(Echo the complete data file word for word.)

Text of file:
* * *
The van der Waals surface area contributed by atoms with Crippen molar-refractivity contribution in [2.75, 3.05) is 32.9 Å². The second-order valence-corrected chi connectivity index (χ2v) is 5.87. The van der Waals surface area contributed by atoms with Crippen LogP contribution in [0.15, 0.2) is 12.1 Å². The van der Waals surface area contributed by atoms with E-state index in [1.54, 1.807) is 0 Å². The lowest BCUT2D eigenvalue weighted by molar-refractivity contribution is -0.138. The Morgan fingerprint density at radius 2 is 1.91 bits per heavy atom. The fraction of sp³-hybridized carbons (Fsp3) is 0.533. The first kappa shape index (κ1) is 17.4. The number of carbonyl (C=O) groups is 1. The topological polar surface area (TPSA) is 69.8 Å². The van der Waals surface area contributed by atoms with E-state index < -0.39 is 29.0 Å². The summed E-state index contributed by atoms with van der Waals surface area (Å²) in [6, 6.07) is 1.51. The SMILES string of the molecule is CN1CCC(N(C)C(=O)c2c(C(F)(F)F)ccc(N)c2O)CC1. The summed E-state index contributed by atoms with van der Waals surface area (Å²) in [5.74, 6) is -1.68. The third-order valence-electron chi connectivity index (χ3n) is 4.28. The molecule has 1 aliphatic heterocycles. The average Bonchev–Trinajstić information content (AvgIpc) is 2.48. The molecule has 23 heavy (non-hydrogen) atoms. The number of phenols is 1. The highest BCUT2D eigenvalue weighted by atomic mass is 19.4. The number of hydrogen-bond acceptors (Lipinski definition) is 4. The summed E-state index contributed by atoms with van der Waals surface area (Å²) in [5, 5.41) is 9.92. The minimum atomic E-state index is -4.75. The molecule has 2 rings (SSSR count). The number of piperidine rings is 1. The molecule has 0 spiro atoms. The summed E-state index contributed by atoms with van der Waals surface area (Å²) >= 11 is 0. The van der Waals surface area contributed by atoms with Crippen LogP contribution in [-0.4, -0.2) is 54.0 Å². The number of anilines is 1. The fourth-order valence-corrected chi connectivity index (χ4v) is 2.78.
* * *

The van der Waals surface area contributed by atoms with Crippen molar-refractivity contribution in [2.75, 3.05) is 32.9 Å². The second-order valence-corrected chi connectivity index (χ2v) is 5.87. The van der Waals surface area contributed by atoms with Crippen LogP contribution in [0.15, 0.2) is 12.1 Å². The van der Waals surface area contributed by atoms with E-state index in [1.54, 1.807) is 0 Å². The lowest BCUT2D eigenvalue weighted by molar-refractivity contribution is -0.138. The Morgan fingerprint density at radius 2 is 1.91 bits per heavy atom. The fraction of sp³-hybridized carbons (Fsp3) is 0.533. The first kappa shape index (κ1) is 17.4. The number of carbonyl (C=O) groups is 1. The topological polar surface area (TPSA) is 69.8 Å². The van der Waals surface area contributed by atoms with E-state index < -0.39 is 29.0 Å². The summed E-state index contributed by atoms with van der Waals surface area (Å²) in [6, 6.07) is 1.51. The SMILES string of the molecule is CN1CCC(N(C)C(=O)c2c(C(F)(F)F)ccc(N)c2O)CC1. The summed E-state index contributed by atoms with van der Waals surface area (Å²) in [5.74, 6) is -1.68. The third-order valence-electron chi connectivity index (χ3n) is 4.28. The molecule has 1 aliphatic heterocycles. The average Bonchev–Trinajstić information content (AvgIpc) is 2.48. The molecule has 23 heavy (non-hydrogen) atoms. The number of phenols is 1. The highest BCUT2D eigenvalue weighted by atomic mass is 19.4. The number of hydrogen-bond acceptors (Lipinski definition) is 4. The summed E-state index contributed by atoms with van der Waals surface area (Å²) in [5, 5.41) is 9.92. The minimum atomic E-state index is -4.75. The molecule has 2 rings (SSSR count). The number of piperidine rings is 1. The molecule has 0 spiro atoms. The summed E-state index contributed by atoms with van der Waals surface area (Å²) >= 11 is 0. The van der Waals surface area contributed by atoms with Crippen LogP contribution in [-0.4, -0.2) is 54.0 Å². The number of anilines is 1. The fourth-order valence-corrected chi connectivity index (χ4v) is 2.78.